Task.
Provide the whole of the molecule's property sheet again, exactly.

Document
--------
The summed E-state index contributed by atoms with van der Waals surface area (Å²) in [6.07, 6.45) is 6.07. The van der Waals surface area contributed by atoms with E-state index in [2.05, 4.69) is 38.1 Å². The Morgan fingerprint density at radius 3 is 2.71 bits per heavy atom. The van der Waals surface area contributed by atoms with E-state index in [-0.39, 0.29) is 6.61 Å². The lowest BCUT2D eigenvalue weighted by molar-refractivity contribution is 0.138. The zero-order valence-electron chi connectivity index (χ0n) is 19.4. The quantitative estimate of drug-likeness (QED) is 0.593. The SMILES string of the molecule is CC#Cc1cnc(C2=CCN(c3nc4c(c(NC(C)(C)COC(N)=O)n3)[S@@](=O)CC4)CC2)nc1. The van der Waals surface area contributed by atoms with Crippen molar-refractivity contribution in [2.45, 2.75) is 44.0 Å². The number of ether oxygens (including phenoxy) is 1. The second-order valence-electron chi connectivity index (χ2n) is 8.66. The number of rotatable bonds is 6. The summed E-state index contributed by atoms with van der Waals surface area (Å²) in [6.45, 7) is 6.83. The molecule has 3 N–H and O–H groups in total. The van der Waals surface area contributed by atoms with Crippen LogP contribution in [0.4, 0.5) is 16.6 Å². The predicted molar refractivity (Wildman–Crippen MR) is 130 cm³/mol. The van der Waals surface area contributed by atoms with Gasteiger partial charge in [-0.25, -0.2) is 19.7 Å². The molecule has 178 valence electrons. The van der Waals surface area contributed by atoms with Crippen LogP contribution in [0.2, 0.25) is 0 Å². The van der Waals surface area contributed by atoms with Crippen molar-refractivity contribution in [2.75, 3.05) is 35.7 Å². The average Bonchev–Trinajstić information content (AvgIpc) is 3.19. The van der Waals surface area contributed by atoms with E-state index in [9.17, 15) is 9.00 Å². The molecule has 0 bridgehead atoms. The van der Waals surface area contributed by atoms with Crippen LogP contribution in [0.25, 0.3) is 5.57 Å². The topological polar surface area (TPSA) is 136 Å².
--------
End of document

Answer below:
The summed E-state index contributed by atoms with van der Waals surface area (Å²) in [6.07, 6.45) is 6.07. The van der Waals surface area contributed by atoms with E-state index in [2.05, 4.69) is 38.1 Å². The Morgan fingerprint density at radius 3 is 2.71 bits per heavy atom. The van der Waals surface area contributed by atoms with E-state index in [-0.39, 0.29) is 6.61 Å². The lowest BCUT2D eigenvalue weighted by molar-refractivity contribution is 0.138. The zero-order valence-electron chi connectivity index (χ0n) is 19.4. The quantitative estimate of drug-likeness (QED) is 0.593. The SMILES string of the molecule is CC#Cc1cnc(C2=CCN(c3nc4c(c(NC(C)(C)COC(N)=O)n3)[S@@](=O)CC4)CC2)nc1. The van der Waals surface area contributed by atoms with Crippen molar-refractivity contribution in [2.45, 2.75) is 44.0 Å². The number of ether oxygens (including phenoxy) is 1. The second-order valence-electron chi connectivity index (χ2n) is 8.66. The number of rotatable bonds is 6. The summed E-state index contributed by atoms with van der Waals surface area (Å²) in [6.45, 7) is 6.83. The molecule has 3 N–H and O–H groups in total. The van der Waals surface area contributed by atoms with Crippen LogP contribution in [0.4, 0.5) is 16.6 Å². The predicted molar refractivity (Wildman–Crippen MR) is 130 cm³/mol. The van der Waals surface area contributed by atoms with Gasteiger partial charge in [-0.25, -0.2) is 19.7 Å². The molecule has 178 valence electrons. The van der Waals surface area contributed by atoms with Crippen LogP contribution in [0.2, 0.25) is 0 Å². The van der Waals surface area contributed by atoms with Crippen molar-refractivity contribution in [2.75, 3.05) is 35.7 Å². The average Bonchev–Trinajstić information content (AvgIpc) is 3.19. The van der Waals surface area contributed by atoms with E-state index in [9.17, 15) is 9.00 Å². The molecule has 0 bridgehead atoms. The van der Waals surface area contributed by atoms with Crippen LogP contribution in [0.25, 0.3) is 5.57 Å². The topological polar surface area (TPSA) is 136 Å².